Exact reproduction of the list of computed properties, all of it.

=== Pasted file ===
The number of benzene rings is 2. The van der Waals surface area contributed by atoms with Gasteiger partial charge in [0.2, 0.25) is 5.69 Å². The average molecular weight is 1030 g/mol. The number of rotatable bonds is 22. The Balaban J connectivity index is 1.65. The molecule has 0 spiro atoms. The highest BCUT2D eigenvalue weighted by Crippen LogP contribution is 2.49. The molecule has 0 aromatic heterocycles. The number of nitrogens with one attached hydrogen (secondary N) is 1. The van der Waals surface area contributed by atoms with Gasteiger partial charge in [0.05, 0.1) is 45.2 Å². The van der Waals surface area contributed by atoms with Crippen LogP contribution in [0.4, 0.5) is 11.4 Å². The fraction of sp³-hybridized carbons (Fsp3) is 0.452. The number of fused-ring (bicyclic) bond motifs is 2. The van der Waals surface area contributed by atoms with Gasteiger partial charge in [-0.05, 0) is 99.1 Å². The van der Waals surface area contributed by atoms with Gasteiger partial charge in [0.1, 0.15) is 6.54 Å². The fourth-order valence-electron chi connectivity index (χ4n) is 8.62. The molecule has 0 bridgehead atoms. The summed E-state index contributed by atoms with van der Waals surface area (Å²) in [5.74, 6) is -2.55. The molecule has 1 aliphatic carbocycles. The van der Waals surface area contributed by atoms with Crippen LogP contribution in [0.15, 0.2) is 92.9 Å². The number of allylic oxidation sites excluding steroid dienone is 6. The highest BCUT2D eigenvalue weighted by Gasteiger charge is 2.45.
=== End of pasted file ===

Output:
The number of benzene rings is 2. The van der Waals surface area contributed by atoms with Gasteiger partial charge in [0.2, 0.25) is 5.69 Å². The average molecular weight is 1030 g/mol. The number of rotatable bonds is 22. The Balaban J connectivity index is 1.65. The molecule has 0 spiro atoms. The highest BCUT2D eigenvalue weighted by Crippen LogP contribution is 2.49. The molecule has 0 aromatic heterocycles. The number of nitrogens with one attached hydrogen (secondary N) is 1. The van der Waals surface area contributed by atoms with Gasteiger partial charge in [0.05, 0.1) is 45.2 Å². The van der Waals surface area contributed by atoms with Crippen LogP contribution in [0.4, 0.5) is 11.4 Å². The fraction of sp³-hybridized carbons (Fsp3) is 0.452. The number of fused-ring (bicyclic) bond motifs is 2. The van der Waals surface area contributed by atoms with Gasteiger partial charge in [-0.05, 0) is 99.1 Å². The van der Waals surface area contributed by atoms with Gasteiger partial charge in [0.1, 0.15) is 6.54 Å². The fourth-order valence-electron chi connectivity index (χ4n) is 8.62. The molecule has 0 bridgehead atoms. The summed E-state index contributed by atoms with van der Waals surface area (Å²) in [5.74, 6) is -2.55. The molecule has 1 aliphatic carbocycles. The van der Waals surface area contributed by atoms with Crippen LogP contribution in [0.15, 0.2) is 92.9 Å². The number of allylic oxidation sites excluding steroid dienone is 6. The highest BCUT2D eigenvalue weighted by Gasteiger charge is 2.45.